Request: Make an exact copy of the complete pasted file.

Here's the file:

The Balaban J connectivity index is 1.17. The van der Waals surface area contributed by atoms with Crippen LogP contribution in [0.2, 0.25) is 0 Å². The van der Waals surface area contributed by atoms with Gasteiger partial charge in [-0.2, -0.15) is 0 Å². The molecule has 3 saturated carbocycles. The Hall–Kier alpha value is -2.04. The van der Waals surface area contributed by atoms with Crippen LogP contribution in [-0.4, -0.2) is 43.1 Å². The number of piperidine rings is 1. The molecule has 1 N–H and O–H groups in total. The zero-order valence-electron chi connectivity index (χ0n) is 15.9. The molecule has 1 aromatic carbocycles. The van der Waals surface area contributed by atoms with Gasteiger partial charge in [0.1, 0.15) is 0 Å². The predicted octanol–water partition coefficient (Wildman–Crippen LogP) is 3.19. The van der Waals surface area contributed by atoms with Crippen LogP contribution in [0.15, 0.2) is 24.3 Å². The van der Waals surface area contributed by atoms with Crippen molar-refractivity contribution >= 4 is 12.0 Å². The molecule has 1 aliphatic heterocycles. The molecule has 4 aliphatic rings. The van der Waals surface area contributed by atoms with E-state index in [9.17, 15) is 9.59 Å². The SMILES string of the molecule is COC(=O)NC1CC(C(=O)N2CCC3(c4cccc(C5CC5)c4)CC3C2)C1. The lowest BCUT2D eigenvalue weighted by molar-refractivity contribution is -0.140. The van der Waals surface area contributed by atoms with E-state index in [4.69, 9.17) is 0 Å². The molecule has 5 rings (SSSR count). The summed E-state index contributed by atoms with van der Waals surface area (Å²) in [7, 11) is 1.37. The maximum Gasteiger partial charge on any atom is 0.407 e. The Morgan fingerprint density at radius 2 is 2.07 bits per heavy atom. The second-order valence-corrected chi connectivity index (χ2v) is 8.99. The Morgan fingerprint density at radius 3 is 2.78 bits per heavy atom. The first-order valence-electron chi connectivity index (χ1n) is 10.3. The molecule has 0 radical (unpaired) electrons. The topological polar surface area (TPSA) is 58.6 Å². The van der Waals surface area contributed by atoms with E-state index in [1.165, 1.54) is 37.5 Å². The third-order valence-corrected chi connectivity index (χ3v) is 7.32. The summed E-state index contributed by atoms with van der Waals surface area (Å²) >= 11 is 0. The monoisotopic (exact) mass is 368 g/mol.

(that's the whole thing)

The Balaban J connectivity index is 1.17. The van der Waals surface area contributed by atoms with Crippen LogP contribution in [0.2, 0.25) is 0 Å². The van der Waals surface area contributed by atoms with Gasteiger partial charge in [-0.2, -0.15) is 0 Å². The molecule has 3 saturated carbocycles. The Hall–Kier alpha value is -2.04. The van der Waals surface area contributed by atoms with Crippen LogP contribution in [-0.4, -0.2) is 43.1 Å². The number of piperidine rings is 1. The molecule has 1 N–H and O–H groups in total. The zero-order valence-electron chi connectivity index (χ0n) is 15.9. The molecule has 1 aromatic carbocycles. The van der Waals surface area contributed by atoms with Gasteiger partial charge in [0.1, 0.15) is 0 Å². The predicted octanol–water partition coefficient (Wildman–Crippen LogP) is 3.19. The van der Waals surface area contributed by atoms with Crippen LogP contribution in [0.15, 0.2) is 24.3 Å². The van der Waals surface area contributed by atoms with Crippen molar-refractivity contribution >= 4 is 12.0 Å². The molecule has 1 aliphatic heterocycles. The molecule has 4 aliphatic rings. The van der Waals surface area contributed by atoms with E-state index in [9.17, 15) is 9.59 Å². The SMILES string of the molecule is COC(=O)NC1CC(C(=O)N2CCC3(c4cccc(C5CC5)c4)CC3C2)C1. The lowest BCUT2D eigenvalue weighted by molar-refractivity contribution is -0.140. The van der Waals surface area contributed by atoms with E-state index in [4.69, 9.17) is 0 Å². The molecule has 5 rings (SSSR count). The summed E-state index contributed by atoms with van der Waals surface area (Å²) in [7, 11) is 1.37. The maximum Gasteiger partial charge on any atom is 0.407 e. The Morgan fingerprint density at radius 2 is 2.07 bits per heavy atom. The second-order valence-corrected chi connectivity index (χ2v) is 8.99. The Morgan fingerprint density at radius 3 is 2.78 bits per heavy atom. The first-order valence-electron chi connectivity index (χ1n) is 10.3. The molecule has 0 radical (unpaired) electrons. The topological polar surface area (TPSA) is 58.6 Å². The van der Waals surface area contributed by atoms with E-state index in [1.165, 1.54) is 37.5 Å². The third-order valence-corrected chi connectivity index (χ3v) is 7.32. The summed E-state index contributed by atoms with van der Waals surface area (Å²) >= 11 is 0. The monoisotopic (exact) mass is 368 g/mol.